Every Purim raises questions concerning the eternal triangle: parents, children and food. This triangle is always tested around events and holidays — especially on Purim. The question arises every year as to how to deal with the dilemma around parcel deliveries and the huge amount of sweets and snacks that flood the house, without getting into arguments, and while maintaining a happy and pleasant holiday atmosphere at home.
The issue of nutrition is particularly complex, since, for many, food is a "reason to party" and a means of expressing love, joy, comfort and stress relief. On the other hand, the media and modern beauty standards encourage the desire for thinness and a shapely appearance, even in children.
In a stable family, parents have a lot of influence on children's relationship with eating. Children who are raised in a home where the discourse on food goes through a health prism and receive positive reinforcement from parents will be at lower risk of developing eating disorders and will develop healthier eating patterns.
In contrast, children who are criticized and judged about their eating while receiving references to their body shape will rebel. This will come out through either overeating or reduced eating, leaving the children at risk of developing disturbed eating patterns and an unstable weight problem.
What do you say to children who don’t stop eating sweets?
Even parents who understand the importance of a balanced discourse on eating and body image may find it difficult to see their kids eating large amounts of junk on Purim. So, how do we reduce the preference for sweets and the loss of control typical of Purim?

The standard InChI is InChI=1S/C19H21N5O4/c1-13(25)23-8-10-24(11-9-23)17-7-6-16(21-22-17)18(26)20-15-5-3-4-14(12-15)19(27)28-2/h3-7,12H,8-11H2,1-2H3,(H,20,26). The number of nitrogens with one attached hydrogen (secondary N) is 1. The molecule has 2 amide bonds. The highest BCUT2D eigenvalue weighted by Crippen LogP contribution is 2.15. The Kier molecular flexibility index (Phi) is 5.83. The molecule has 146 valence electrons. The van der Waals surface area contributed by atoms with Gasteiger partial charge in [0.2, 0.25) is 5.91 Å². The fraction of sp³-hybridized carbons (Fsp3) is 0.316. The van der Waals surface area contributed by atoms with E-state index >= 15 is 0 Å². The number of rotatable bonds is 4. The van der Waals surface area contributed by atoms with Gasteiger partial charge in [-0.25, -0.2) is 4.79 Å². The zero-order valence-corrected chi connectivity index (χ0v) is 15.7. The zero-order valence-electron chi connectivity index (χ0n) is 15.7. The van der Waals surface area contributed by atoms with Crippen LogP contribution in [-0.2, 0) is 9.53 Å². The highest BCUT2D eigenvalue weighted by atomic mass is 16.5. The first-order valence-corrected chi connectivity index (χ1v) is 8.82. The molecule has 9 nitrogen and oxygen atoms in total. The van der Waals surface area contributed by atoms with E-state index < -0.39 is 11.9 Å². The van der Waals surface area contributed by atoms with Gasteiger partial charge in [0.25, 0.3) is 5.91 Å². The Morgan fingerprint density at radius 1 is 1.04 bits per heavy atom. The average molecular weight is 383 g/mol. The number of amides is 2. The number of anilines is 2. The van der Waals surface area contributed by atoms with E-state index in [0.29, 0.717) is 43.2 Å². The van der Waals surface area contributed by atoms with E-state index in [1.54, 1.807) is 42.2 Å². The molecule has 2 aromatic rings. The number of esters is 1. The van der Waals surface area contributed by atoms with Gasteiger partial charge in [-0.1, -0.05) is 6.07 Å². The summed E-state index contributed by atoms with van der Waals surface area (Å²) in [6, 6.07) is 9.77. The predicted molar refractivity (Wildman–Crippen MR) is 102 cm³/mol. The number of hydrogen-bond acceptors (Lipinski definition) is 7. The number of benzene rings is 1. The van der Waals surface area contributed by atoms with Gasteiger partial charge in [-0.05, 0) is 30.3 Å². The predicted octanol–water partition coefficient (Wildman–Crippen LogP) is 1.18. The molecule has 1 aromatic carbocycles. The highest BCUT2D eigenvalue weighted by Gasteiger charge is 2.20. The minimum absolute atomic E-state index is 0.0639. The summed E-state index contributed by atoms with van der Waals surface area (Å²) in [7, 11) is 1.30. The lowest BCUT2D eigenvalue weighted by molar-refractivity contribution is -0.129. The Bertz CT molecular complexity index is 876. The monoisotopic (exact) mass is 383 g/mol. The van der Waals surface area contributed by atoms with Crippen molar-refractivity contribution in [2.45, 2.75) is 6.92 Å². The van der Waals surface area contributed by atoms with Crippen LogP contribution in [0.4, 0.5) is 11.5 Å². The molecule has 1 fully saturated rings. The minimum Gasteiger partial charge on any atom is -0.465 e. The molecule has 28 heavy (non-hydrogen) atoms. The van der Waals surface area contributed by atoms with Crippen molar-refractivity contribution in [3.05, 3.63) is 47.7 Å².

Choose your words carefully
Choose terms from the world of health and not from the world of diet, while maintaining a happy and relaxed atmosphere.
Terms like "hunger," "satiety," "healthy," "makes you feel good," "burdensome," etc. are preferable to "allowed/forbidden," "fattening / lean, "low calorie," "dietary," and so on.
Don't make side remarks
Avoid making low-key comments about the form of eating, such as: "How much candy did you eat?" "Why are you eating it now?" and “Enough!”
Such comments frustrate kids and actually make them eat more. It is better to say sentences like "I understand you had a hard time refraining from eating more," or "It's not easy when there is delicious food around" etc.
Don't make it a race
Avoid awarding prizes for healthy eating or weight loss.
Using phrases like "if you don’t eat snacks you’ll receive a gift," will turn the journey of healthy eating into a plan with a starting and ending point, rather than maintaining a healthy lifestyle. If a child fails to reach an expected goal this will cause frustration which might lead to weight gain or the development of disordered eating.
Teach your child to make the right, routine choices
In the parent-child-food triangle, care must be taken to maintain healthy eating patterns at home. It is important to bring home a variety of foods from all food groups, to ensure that vegetables are included in main meals, and to maintain regular meals, including at least one family meal a day. Remember that as parents, we’re the best example and role models for our kids.
Transfer more responsibility to kids and teach them to make the right choices. "The decision to eat the cake is yours", "Choose what you like from the delivery of the dishes". Don’t criticize choices; choice invites trust. To neutralize the feeling of frustration from any overheating, it’s important to always emphasize the half-full glass, and see healthy eating and exercise as part of a healthy and regular lifestyle, rather than a temporary plan. And even if it happened and the kids ate too much junk, tomorrow we’ll return to routine.
Hani Sakal Freiloch is the chief dietitian of the Leumit health fund.